Best Adapted Screenplay

  • American Sniper
  • The Imitation Game
  • Inherent Vice
  • The Theory of Everything
  • Whiplash

Again, I was a fool to think The Academy wasn’t going to go for American Sniper, but I guess that’s what happens when I don’t get to see a movie before the nominations. I’m glad that Whiplash got a nomination here, but I really felt Wild and Gone Girl would get a nod. But like I said above, there was love for American Sniper and none for Gone Girl.

Best Original Screenplay

  • Birdman
  • Boyhood
  • Foxcatcher
  • The Grand Budapest Hotel
  • Nightcrawler

The snub: Selma and Mr. Turner. Mike Leigh has been nominated five times before for his screenplays, so I was a bit surprised to see that Mr. Turner wasn’t in the mix for Best Original Screenplay. And of course, the lack of love for Selma from The Academy. I am glad that Gilroy’s Nightcrawler got in here because that was certainly one of the most underrated films of the year.

So those are the major awards. Some other things to point out: I couldn’t believe that Life Itself wasn’t nominated for Best Documentary. It was about the best movie critic of all time for crying out loud! And to me, I always look at the Film Editing category to see which films are really in the race for Best Picture. All five Best Editing nominations are also in for Best Picture, so in a way that’s a better standard than Best Director (especially from the past few years). And finally, Roger Deakins gets his 11th nomination for his cinematography work for Unbroken. He has yet to win. Come on Academy, throw the guy a bone! That’s all for now.

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Predicting the Nominees (87th Academy Awards)

January 13, 2015

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While it’s certainly fun to predict the winners, it’s even more challenging to try and predict the nominees and that’s what I’ll try to do right here, right now! Like I’ve said in my previous posts, 2014 had a great number of movies that are Oscar-worthy, but unfortunately not all of them can receiving nominations. No matter how the race shapes up on the announcement Thursday morning, there will be plenty of snubs. So without anything else, here are my predictions:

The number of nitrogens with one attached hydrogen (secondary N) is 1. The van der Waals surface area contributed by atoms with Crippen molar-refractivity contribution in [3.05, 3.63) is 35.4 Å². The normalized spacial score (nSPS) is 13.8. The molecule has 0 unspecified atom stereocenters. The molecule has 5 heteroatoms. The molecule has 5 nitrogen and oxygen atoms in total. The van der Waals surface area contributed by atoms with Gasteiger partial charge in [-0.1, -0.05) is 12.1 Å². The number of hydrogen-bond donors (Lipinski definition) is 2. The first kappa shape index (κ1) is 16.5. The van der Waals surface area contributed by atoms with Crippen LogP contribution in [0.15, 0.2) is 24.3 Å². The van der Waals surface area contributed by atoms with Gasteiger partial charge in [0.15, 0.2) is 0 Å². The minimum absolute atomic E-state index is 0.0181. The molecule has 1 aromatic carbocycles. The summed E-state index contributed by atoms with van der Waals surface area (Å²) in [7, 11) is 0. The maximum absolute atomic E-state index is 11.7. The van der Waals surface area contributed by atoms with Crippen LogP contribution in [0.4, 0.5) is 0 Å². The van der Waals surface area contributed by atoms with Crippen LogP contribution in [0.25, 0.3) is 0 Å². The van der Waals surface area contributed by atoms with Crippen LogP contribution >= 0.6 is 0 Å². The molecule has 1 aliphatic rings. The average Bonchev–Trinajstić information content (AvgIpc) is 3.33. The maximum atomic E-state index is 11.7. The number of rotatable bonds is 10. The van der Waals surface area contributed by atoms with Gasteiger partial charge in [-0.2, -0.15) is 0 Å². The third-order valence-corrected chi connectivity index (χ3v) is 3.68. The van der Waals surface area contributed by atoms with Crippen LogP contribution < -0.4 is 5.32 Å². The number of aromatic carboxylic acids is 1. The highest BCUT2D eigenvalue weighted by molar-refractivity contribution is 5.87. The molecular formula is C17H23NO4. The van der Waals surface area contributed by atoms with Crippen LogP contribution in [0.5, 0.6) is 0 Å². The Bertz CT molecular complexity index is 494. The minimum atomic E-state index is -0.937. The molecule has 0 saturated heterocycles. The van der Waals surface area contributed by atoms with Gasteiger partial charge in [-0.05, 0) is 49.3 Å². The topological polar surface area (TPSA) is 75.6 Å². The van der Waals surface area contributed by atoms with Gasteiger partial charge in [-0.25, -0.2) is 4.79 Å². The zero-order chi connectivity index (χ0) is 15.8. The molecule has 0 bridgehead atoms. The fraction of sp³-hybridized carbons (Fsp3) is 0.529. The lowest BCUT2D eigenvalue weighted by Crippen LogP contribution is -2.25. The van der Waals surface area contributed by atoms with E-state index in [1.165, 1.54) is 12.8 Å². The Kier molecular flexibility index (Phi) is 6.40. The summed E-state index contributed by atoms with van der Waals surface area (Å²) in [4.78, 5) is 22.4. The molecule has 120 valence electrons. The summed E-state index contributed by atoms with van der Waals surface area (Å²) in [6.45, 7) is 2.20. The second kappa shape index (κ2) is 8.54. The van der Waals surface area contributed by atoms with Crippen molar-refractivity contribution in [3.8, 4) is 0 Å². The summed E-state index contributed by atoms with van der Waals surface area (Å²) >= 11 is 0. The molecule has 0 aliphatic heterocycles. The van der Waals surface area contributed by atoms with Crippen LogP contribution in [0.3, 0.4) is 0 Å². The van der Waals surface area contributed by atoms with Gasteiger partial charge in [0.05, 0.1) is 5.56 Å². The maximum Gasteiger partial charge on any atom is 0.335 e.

Best Picture

  • Boyhood
  • Birdman
  • The Imitation Game
  • The Theory of Everything
  • Selma
  • The Grand Budapest Hotel
  • Gone Girl
  • Foxcatcher
  • Whiplash

The top six films here seem to be set and there seems to be a consensus that nine films will be nominated, so that means the last three spots are up in the air. I’m going first with Gone Girl to receive a nomination because 1. we found out two years ago how much the Academy loves Ben Affleck, 2. its excellence from Fincher (director), Pike (actress), and Flynn (screenplay), and 3. it received a PGA nod.

With two films remaining (and plenty of films), my next prediction goes to Foxcatcher. The SAG gave nods to Carell and Ruffalo and the PGA also gave it a nomination. I think it has just enough momentum to snag a Best Picture nomination.

This means with only one spot left, my guess will be for Whiplash. This prediction is highly personal since I loved this movie so much, but I think it’ll squeak in over the likes of American Sniper, Nightcrawler, and Into the Woods. The only thing that might hurt its chances is if not enough voters saw it, but if voters did see it then I believe they’ll fall for its power the way I did.

Best Director

  • Richard Linklater (Boyhood)
  • Alejandro Gonzalez Inarritu (Birdman)
  • Ava DuVernay (Selma)
  • Wes Anderson (The Grand Budapest Hotel)
  • David Fincher (Gone Girl)

With such a great year for cinema with plenty of talented directors, there will be a handful who get snubbed this year. It’s strange that with my predictions, I have directors such as Clint Eastwood, Bennett Miller, Mike Leigh, Christopher Nolan, and Paul Thomas Anderson not receiving a nomination. But that’s how it goes in such a competitive category. My slight upset in my predictions goes to Morten Tyldum (The Imitation Game) being snubbed, even though it’s likely he’ll receive a nomination.

Best Actor

  • Michael Keaton (Birdman)
  • Eddie Redmayne (The Theory of Everything)
  • Benedict Cumberbatch (The Imitation Game)
  • Steve Carell (Foxcatcher)
  • David Oyelowo (Selma)

There has to be some snubs in this category, so I think that Oyelowo and Carell will sneak in while Jake Gyllenhaal (Nightcrawler), Ralph Fiennes (The Grand Budapest Hotel), and Bradley Cooper (American Sniper) gets snubbed.

Best Actress

  • Julianne Moore (Still Alice)
  • Felicity Jones (The Theory of Everything)
  • Jennifer Aniston (Cake)
  • Rosamund Pike (Gone Girl)
  • Reese Witherspoon (Wild)

I feel like these nominees are locks. Can Amy Adams or Emily Blunt spoil the party for one of these women? Maybe, but I wouldn’t bet on it.